Swedish rock group Evergrey’s eighth studio album, ‘Glorious Collision’, set for release on February 28th on SPV / Steamhammer, is nothing other than an outstanding progressive / melodic metal masterpiece, despite, and more likely because of their recent line-up upheaval.
In May 2010 Vocalist / guitarist Tom Englund and keyboard player Rikard Zander parted company with their former band mates. “The most recent Evergrey line-up had reached a point where we no longer had fun as a group,” states, Englund, adding: “So we went our separate ways to save our friendship. There were no angry words, and we’re still friends privately.” The continuation of Evergrey was never called into question for Tom and Rikard, yet they both had to face a new challenge: “In the beginning, we weren’t sure whether we’d be able to write a new album without the wealth of experience that the previous line-up brought in. But after Rikard and I had composed a full three numbers during the first week, we felt that was a real coup.”
Totally fired up, the guys stormed on with writing. “This may sound like a contradiction in view of our personnel situation, but Rikard and I have allowed more influences on Glorious Collision than ever before. Some elements on Glorious Collision are classic rock, based on a metal format, sometimes the tracks are quiet and haunting, sometimes wild demanding and gripping.”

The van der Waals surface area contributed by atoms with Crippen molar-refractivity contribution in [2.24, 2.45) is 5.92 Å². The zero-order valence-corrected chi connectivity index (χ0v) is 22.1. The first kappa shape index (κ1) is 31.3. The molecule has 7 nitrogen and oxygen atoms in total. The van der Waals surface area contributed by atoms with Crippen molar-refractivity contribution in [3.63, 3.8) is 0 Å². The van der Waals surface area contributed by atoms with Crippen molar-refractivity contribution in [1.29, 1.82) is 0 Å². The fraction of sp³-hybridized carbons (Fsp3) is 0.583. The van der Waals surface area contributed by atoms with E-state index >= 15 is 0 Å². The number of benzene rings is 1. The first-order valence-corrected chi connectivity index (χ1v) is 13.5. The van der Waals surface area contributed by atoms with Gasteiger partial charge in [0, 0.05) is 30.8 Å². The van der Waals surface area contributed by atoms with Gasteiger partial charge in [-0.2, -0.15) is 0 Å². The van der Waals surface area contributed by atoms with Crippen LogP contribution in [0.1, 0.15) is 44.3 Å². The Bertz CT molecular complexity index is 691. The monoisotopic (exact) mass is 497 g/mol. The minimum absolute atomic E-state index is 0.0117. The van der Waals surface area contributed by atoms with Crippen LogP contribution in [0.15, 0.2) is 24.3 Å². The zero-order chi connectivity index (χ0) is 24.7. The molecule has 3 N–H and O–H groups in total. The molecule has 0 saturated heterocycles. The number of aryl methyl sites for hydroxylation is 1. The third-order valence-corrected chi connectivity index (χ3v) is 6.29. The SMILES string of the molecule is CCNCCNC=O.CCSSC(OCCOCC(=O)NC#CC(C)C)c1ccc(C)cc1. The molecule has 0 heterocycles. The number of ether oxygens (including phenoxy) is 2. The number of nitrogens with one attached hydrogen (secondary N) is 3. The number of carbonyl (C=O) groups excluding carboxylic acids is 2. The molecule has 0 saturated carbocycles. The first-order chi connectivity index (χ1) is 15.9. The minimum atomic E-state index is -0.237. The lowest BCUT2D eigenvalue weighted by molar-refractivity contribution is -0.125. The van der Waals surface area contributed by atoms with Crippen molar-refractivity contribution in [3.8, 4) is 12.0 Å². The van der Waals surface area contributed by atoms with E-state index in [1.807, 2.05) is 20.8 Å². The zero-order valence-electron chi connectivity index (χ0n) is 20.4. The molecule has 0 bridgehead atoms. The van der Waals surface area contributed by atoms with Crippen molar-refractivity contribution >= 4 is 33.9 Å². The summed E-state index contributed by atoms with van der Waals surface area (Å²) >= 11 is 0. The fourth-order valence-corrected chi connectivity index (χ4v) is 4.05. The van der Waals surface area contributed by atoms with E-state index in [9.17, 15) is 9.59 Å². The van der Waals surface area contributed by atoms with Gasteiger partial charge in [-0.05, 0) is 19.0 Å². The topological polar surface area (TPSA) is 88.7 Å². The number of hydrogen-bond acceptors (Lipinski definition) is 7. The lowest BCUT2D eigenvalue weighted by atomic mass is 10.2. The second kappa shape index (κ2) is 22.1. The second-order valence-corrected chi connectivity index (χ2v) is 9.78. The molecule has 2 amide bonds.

Hot on the heels of the release of ‘Glorious Collision’, Evergrey will set off on tour around Europe as Special Guests of Kamelot, calling in to the UK to play Sheffield Corporation on April 27th and London Koko on April 28th.
Commenting on the album’s title, Englund states that “It’s about that personal struggle in life, about traumas and the inner chaos which we all feel inside ourselves. We go through a life in which situations, points of view and perspectives change all the time, we permanently encounter major collisions which we have to face. We don’t pretend that we have something to teach other people. What we are saying is: sometimes the situation is totally different to what it appears at first sight. That’s why it may be better not to judge too quickly but to allow things to sink in and make up your mind after you’ve weighed them up carefully.”